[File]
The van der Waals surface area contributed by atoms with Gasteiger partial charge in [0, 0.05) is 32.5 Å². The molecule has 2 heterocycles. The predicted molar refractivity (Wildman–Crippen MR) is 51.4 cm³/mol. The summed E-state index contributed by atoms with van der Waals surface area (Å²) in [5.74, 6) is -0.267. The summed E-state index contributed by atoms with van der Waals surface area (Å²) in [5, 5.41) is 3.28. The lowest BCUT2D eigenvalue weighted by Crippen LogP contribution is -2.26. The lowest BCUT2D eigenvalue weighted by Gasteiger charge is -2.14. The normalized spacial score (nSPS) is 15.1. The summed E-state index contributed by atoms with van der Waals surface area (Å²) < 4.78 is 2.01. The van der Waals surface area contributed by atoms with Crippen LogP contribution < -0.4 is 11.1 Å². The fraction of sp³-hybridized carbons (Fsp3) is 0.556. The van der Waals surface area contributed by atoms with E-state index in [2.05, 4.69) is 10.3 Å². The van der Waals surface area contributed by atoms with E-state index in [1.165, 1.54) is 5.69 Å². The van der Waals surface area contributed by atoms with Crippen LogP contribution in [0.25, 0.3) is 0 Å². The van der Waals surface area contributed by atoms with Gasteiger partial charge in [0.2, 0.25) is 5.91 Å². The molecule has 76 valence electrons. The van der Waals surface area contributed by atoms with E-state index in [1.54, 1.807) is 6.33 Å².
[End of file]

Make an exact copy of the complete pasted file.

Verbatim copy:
The van der Waals surface area contributed by atoms with Gasteiger partial charge in [0, 0.05) is 32.5 Å². The molecule has 2 heterocycles. The predicted molar refractivity (Wildman–Crippen MR) is 51.4 cm³/mol. The summed E-state index contributed by atoms with van der Waals surface area (Å²) in [5.74, 6) is -0.267. The summed E-state index contributed by atoms with van der Waals surface area (Å²) in [5, 5.41) is 3.28. The lowest BCUT2D eigenvalue weighted by Crippen LogP contribution is -2.26. The lowest BCUT2D eigenvalue weighted by Gasteiger charge is -2.14. The normalized spacial score (nSPS) is 15.1. The summed E-state index contributed by atoms with van der Waals surface area (Å²) < 4.78 is 2.01. The van der Waals surface area contributed by atoms with Crippen LogP contribution < -0.4 is 11.1 Å². The fraction of sp³-hybridized carbons (Fsp3) is 0.556. The van der Waals surface area contributed by atoms with E-state index in [2.05, 4.69) is 10.3 Å². The van der Waals surface area contributed by atoms with E-state index in [1.165, 1.54) is 5.69 Å². The van der Waals surface area contributed by atoms with Crippen LogP contribution in [0.25, 0.3) is 0 Å². The van der Waals surface area contributed by atoms with Gasteiger partial charge in [0.2, 0.25) is 5.91 Å². The molecule has 76 valence electrons. The van der Waals surface area contributed by atoms with E-state index in [1.54, 1.807) is 6.33 Å².